• Horror (represented by a skull)
  • Drama (represented by the comedy & tragedy masks)
  • Vanguard (represented by a globe)
  • Action (represented by a machine gun)
  • Classic (represented by a classic movie-era couple embracing and kissing)

What theme of movie played on which day (and time) varied by country. For example, in the United States:

  • Monday, 8PM ET: Comedy
  • Tuesday, 8PM ET: Suspense
  • Wednesday, 8PM ET: Vanguard
  • Thursday, 8PM ET: Drama
  • Friday, 8PM ET: Premiere
  • Saturday, 10PM ET: Action
  • Sunday, 12PM (Noon) ET: Classic

In Latin America:

  • Monday: Comedy
  • Tuesday: Classic
  • Wednesday: Drama
  • Thursday: Horror / Suspense
  • Friday: Vanguard
  • Saturday: Premiere
  • Sunday: Action

These themed movie presentations began in 1993 and ended upon the channel's 1997 rebranding, when Cinemax's only themed movie presentation became a featured movie every night at 8PM/ET. Upon their launches in 1998, Cinemax offered viewers "sneak preview" blocks of programming that can be seen on ActionMax and ThrillerMax in primetime on Saturdays and Sundays, respectively. Although Cinemax has always been primarily a movie channel, the channel has aired a very limited amount of series on its schedule including Second City Television, Max Headroom, and adult-oriented series such as Passion Cove and Co-Ed Confidential.

Channels

Cinemax operates eight multiplex channels. All channels with the exception of Wmax have separate "East/West" feeds for the Eastern and Central time zones and Pacific and Mountain time zones of the United States, respectively. Cinemax also packages the East and West feeds of the primary and multiplex channels together, allowing viewers a second chance to watch the same program three hours later or earlier depending on their geographic location (for West Coast viewers, this gives viewers a chance to see a program as it airs on the East Coast before it airs on the West Coast feed).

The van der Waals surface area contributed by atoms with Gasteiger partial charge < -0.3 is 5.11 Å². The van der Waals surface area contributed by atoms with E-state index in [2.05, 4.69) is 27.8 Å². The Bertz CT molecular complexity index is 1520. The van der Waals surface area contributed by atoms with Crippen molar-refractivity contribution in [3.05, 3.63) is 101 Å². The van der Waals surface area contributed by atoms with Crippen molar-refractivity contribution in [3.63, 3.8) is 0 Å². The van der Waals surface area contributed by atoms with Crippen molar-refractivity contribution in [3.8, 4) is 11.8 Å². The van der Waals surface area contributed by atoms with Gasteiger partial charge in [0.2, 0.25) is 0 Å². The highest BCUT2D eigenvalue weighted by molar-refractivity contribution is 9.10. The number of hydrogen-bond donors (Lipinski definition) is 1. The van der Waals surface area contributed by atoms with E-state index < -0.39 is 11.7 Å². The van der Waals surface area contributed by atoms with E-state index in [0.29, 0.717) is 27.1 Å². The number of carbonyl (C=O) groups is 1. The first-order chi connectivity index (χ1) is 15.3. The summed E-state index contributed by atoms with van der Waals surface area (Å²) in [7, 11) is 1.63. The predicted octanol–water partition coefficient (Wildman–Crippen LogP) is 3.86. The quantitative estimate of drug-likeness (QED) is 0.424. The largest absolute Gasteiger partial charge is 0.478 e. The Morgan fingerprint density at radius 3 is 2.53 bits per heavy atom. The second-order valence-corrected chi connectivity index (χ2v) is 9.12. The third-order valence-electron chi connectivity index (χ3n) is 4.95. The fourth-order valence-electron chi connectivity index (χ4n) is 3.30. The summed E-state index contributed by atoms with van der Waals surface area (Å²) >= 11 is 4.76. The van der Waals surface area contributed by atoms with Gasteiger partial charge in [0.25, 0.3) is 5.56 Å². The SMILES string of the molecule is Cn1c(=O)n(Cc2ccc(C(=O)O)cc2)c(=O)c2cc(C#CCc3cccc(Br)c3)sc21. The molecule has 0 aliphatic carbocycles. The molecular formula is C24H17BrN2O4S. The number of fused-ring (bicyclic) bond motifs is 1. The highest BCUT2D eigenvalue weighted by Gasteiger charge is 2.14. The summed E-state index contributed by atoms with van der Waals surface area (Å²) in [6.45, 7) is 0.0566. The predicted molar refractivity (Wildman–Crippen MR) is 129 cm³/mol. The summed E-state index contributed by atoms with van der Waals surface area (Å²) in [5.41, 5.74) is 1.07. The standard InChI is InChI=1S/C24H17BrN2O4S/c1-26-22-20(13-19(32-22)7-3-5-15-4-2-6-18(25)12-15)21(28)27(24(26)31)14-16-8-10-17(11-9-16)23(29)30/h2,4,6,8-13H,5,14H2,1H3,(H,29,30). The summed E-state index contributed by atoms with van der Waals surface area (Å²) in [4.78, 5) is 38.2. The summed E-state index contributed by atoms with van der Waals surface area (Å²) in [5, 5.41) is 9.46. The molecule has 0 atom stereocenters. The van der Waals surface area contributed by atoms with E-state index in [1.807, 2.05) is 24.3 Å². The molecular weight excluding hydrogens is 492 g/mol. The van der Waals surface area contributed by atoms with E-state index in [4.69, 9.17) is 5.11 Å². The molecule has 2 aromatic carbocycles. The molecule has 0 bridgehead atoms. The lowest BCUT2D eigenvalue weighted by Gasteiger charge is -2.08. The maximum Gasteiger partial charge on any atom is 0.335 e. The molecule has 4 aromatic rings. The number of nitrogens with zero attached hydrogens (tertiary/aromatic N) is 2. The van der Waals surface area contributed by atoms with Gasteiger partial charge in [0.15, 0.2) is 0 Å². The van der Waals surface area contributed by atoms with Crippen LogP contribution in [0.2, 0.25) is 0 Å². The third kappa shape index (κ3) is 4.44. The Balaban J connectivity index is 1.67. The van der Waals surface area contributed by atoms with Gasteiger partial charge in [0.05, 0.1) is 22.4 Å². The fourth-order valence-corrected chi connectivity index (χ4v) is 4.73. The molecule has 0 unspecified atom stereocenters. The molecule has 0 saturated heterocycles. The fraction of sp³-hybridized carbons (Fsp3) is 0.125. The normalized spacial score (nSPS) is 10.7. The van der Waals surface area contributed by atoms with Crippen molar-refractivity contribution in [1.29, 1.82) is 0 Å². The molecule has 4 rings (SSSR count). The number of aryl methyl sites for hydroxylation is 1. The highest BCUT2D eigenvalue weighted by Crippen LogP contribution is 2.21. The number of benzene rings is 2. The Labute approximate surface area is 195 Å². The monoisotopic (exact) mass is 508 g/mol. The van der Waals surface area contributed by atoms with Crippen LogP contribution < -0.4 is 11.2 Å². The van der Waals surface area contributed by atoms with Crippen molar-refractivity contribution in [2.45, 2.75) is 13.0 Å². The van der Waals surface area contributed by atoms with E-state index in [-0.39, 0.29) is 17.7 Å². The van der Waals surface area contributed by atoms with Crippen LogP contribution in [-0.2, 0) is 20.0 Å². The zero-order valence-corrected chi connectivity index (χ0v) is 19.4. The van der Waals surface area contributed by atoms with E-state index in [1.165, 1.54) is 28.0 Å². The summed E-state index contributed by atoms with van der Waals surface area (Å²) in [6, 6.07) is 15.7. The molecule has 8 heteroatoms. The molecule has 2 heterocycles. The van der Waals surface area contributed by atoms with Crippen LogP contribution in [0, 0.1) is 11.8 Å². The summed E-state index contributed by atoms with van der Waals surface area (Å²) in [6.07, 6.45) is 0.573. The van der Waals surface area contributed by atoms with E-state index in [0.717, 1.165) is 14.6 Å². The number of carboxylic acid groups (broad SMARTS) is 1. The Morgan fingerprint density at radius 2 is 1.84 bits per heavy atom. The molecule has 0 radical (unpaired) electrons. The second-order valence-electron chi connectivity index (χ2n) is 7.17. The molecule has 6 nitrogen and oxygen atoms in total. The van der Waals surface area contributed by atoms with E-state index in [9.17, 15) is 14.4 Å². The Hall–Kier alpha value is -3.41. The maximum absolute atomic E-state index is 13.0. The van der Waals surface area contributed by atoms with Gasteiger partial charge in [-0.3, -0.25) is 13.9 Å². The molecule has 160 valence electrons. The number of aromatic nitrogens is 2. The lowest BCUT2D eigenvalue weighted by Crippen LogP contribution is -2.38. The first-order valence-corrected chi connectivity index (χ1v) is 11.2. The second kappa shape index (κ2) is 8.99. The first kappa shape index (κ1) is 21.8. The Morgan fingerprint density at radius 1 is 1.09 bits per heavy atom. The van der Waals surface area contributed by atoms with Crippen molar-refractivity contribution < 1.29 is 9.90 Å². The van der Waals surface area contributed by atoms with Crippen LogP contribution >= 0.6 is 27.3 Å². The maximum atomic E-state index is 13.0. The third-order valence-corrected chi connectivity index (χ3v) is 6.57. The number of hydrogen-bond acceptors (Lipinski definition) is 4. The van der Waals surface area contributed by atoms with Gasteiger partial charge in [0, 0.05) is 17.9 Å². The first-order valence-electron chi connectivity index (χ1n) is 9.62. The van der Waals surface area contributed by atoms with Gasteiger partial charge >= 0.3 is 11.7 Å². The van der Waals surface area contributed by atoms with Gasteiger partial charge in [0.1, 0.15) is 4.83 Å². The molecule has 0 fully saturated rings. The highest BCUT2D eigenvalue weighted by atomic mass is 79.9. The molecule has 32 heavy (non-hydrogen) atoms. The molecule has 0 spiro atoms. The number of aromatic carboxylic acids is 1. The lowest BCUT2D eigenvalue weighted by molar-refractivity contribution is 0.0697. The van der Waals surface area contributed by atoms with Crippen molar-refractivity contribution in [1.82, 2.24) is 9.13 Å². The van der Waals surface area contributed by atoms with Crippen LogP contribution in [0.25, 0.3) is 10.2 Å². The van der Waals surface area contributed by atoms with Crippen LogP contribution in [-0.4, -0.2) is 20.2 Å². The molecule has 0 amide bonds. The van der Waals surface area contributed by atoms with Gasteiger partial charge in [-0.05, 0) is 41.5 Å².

List of channels

In 1991, HBO and Cinemax became the first premium services to offer multiplexed services to cable customers as companions to the main network, offering multiplex services of HBO and Cinemax to three cable systems in Wisconsin, Kansas and Texas. A year later, research from A.C. Nielsen Co. showed that multiplex delivery of HBO and Cinemax had positive impact on subscriber usage and attitudes, including subscribers’ retention of pay cable subscriptions. Cinemax 2 was launched as a multiplex channel, launching on these three systems.

Cinemax currently operates eight multiplex channels: [3]

  • Cinemax (usually displayed on the air as Max): The main "flagship" feed; blockbuster movies, first-run films, favorite movies and erotica; premieres new movies on Saturday nights at 10PM/ET.
  • MoreMax: a secondary channel with similar content to Cinemax, also includes foreign films, indie flicks and arthouse releases. Originally known as "Cinemax 2 " from 1991 until 1998.
  • ActionMax: Action movies including blockbusters, westerns, war pictures and martial arts films. Originally known as "Cinemax 3" from 1995 until 1998.
  • ThrillerMax: Mystery, suspense, horror and thriller movies. Launched in 1998.
  • @Max: Targeted to younger generation, features contemporary films, movies with an attitude exemplified and films with unique ideas. Launched in 2001.
  • OuterMax: Sci-fi, horror and fantasy films. Launched in 2001.
  • Wmax: Targeted at women, features dramas, mysteries and classic romance pictures. Launched in 2001. One of only two Cinemax channels that does not air adult films.
  • 5StarMax: Modern classics, featuring award-winning films and timeless treasures. Launched in 2001. One of only two Cinemax channels that does not air adult films.

The Cinemax Multiplex was known as "MultiMax" for several years, but now has no "official" name. However, HBO and Cinemax's respective multiplex packages are referred collectively as the "HBO/MAX Pak". Subscribers of DirecTV, DISH Network and some cable providers can get the Cinemax networks without subscribing to HBO, though most cable providers offer the two services and their respective multiplexes as a package.

Cinemax HD

Cinemax HD is the brand name for the high defintion feeds of Cinemax and its respective multiplex channels. All eight Cinemax multiplex channels are simulcast in 1080i high definition, and the flagship network began transmitting its programming exclusively in high definition on September 1, 2008.[4] Cinemax HD is available on Dish Network, DirecTV, Time Warner Cable, Cox Communications, Comcast, AT&T U-verse and other major cable providers.